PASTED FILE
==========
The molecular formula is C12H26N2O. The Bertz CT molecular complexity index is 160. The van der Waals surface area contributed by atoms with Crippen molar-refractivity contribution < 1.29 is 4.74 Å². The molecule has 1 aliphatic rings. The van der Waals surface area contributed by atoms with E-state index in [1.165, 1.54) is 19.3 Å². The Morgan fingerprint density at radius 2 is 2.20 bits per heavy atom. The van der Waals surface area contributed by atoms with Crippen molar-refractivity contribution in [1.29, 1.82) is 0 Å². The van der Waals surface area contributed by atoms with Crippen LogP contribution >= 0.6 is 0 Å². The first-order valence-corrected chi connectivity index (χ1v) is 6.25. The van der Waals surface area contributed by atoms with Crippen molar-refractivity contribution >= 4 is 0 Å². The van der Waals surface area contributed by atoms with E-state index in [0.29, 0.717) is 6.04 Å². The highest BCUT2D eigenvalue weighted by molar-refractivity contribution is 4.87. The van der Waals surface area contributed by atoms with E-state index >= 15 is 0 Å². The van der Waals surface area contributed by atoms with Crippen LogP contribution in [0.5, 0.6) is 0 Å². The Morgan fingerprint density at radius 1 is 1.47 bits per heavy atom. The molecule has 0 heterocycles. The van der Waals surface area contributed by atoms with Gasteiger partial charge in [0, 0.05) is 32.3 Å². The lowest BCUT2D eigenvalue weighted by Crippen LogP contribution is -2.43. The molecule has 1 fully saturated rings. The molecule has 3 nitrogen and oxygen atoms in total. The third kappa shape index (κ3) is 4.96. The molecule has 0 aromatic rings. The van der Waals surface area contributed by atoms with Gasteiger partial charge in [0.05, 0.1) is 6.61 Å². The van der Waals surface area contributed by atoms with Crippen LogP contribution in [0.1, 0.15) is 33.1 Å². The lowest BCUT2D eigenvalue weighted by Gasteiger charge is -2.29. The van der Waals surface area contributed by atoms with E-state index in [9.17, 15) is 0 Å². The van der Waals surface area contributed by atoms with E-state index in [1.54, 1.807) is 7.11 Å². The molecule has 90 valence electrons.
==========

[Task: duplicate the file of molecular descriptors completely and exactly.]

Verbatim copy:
The molecular formula is C12H26N2O. The Bertz CT molecular complexity index is 160. The van der Waals surface area contributed by atoms with Crippen molar-refractivity contribution < 1.29 is 4.74 Å². The molecule has 1 aliphatic rings. The van der Waals surface area contributed by atoms with E-state index in [1.165, 1.54) is 19.3 Å². The Morgan fingerprint density at radius 2 is 2.20 bits per heavy atom. The van der Waals surface area contributed by atoms with Crippen molar-refractivity contribution in [1.29, 1.82) is 0 Å². The van der Waals surface area contributed by atoms with Crippen LogP contribution >= 0.6 is 0 Å². The first-order valence-corrected chi connectivity index (χ1v) is 6.25. The van der Waals surface area contributed by atoms with Crippen molar-refractivity contribution >= 4 is 0 Å². The van der Waals surface area contributed by atoms with E-state index in [0.29, 0.717) is 6.04 Å². The highest BCUT2D eigenvalue weighted by molar-refractivity contribution is 4.87. The van der Waals surface area contributed by atoms with E-state index >= 15 is 0 Å². The van der Waals surface area contributed by atoms with Crippen LogP contribution in [0.5, 0.6) is 0 Å². The Morgan fingerprint density at radius 1 is 1.47 bits per heavy atom. The molecule has 0 heterocycles. The van der Waals surface area contributed by atoms with Gasteiger partial charge in [0, 0.05) is 32.3 Å². The lowest BCUT2D eigenvalue weighted by Crippen LogP contribution is -2.43. The molecule has 1 fully saturated rings. The molecule has 3 nitrogen and oxygen atoms in total. The third kappa shape index (κ3) is 4.96. The molecule has 0 aromatic rings. The van der Waals surface area contributed by atoms with Gasteiger partial charge in [0.05, 0.1) is 6.61 Å². The van der Waals surface area contributed by atoms with Crippen LogP contribution in [0.1, 0.15) is 33.1 Å². The lowest BCUT2D eigenvalue weighted by Gasteiger charge is -2.29. The van der Waals surface area contributed by atoms with E-state index in [9.17, 15) is 0 Å². The van der Waals surface area contributed by atoms with E-state index in [1.54, 1.807) is 7.11 Å². The molecule has 90 valence electrons.